Today’s Guest: Jay Johnson, comedian, ventriloquist, “Jay Johnson: The Two & Only,” “Soap”
Watch this exclusive Mr. Media interview with comedian and ventriloquist Jay Johnson, star of the Tony Award-winning Broadway show Jay Johnson: The Two & Only and the 1970s ABC-TV sitcom “Soap,” by clicking on the video player above!
Mr. Media is recorded live before a studio audience full of carefully trained ventriloquists – and their ghosts – including Edgar Bergen, Wayland Flowers, Shari Lewis, and Paul Winchell, who will ensure that no dummies – or Jeff Dunham – are harmed in the making of this episode… in the NEW new media capital of the world… St. Petersburg, Florida!
If you watch only one Tony Award-winning video that encompasses the history of ventriloquism this year… make it Jay Johnson: “The Two and Only.
Now, I know what some of you are thinking—ventriloquism? Blecch!
But hear me out.
JAY JOHNSON podcast excerpt: “On ‘Soap,’ the show’s creator, Susan Harris, would give us these moments of great pathos and sadness, followed by something completely hysterical. Each scene was its own little moment. They would shoot two or three different Chuck and Bob scenes and put them in two or three different shows. I felt that I was an actor playing the part of a ventriloquist. The fact that I was a ventriloquist was the reason I got the job.”
First of all, if you’re a TV fan of a certain age—say, mine or older—you will recognize Jay Johnson from his role as “Chuck Campbell” on the long-running, late 1970s ABC sitcom “Soap.” It also starred Billy Crystal as primetime’s first major gay character and Jay Johnson as its first ventriloquist.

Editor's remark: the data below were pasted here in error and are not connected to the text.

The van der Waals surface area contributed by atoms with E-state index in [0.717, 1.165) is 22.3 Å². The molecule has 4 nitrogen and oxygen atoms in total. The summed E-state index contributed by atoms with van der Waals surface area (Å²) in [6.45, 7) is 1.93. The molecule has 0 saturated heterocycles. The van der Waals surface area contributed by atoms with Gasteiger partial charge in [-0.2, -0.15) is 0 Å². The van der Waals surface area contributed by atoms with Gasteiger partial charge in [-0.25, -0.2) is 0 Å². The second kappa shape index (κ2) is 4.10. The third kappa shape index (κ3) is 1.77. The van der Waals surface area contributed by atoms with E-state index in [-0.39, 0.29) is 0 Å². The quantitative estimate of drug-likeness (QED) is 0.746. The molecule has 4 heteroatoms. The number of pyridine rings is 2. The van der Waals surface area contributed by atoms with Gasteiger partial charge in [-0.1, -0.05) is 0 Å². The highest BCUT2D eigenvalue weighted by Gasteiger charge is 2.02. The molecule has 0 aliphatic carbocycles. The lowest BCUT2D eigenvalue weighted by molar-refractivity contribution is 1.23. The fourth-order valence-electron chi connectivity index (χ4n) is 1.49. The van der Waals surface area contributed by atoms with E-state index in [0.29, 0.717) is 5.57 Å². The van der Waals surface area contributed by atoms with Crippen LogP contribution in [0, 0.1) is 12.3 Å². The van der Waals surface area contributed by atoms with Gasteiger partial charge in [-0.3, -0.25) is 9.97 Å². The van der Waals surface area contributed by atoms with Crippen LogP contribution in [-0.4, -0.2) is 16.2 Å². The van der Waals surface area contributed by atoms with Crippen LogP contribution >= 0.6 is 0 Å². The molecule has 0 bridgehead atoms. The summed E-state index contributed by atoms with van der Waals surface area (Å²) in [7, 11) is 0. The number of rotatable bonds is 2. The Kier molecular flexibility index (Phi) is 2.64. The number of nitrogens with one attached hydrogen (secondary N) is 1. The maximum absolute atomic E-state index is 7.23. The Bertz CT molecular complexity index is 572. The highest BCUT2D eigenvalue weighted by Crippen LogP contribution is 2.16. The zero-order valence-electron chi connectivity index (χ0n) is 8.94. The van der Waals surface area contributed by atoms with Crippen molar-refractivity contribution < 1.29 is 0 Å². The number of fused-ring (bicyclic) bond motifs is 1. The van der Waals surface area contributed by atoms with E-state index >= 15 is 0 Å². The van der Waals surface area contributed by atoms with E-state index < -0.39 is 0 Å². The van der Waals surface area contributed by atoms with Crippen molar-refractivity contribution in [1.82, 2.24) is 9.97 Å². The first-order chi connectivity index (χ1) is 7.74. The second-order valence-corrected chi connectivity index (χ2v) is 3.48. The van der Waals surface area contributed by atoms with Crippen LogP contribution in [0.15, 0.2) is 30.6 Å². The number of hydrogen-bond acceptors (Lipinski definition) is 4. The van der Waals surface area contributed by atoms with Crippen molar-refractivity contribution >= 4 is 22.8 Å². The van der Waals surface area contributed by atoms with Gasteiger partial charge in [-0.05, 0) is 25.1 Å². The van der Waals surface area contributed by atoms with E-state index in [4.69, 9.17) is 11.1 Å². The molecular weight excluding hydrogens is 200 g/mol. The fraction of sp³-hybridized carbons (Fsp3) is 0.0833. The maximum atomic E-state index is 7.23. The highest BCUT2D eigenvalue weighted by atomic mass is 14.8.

JAY JOHNSON podcast excerpt: “That’s the farthest I’ve ever thrown my voice.”
We’ve had a lot of gay characters since then, but not another recurring ventriloquist character to the best of my knowledge.
In “The Two and Only,” which was originally conceived for and performed on the Broadway stage, Johnson goes to laugh-out-loud extremes to detail the early days of ventriloquism—imagine someone throwing his or her voice during the Dark Ages—and eventually he interwines the industry’s history with his own.
JAY JOHNSON podcast excerpt: “I don’t understand why ventriloquism has this negative stereotype. I know in sitcoms and mystery shows it’s always very convenient to have the villain be a split personality. And a split personality could be a ventriloquist… I suppose. There’s a reluctance to even assign ventriloquism to entertainment. It’s not something you wake up Saturday morning and say, ‘Tonight, we’re going to see that!”
I’ve had my own fascination with ventriloquists since I was very young—watching Paul Winchell and Jerry Mahoney on a black & white TV as a boy, and later discovering old-time radio episodes of Edgar Bergen and Charlie McCarthy.
I don’t know about you, but I’m really going to enjoy this.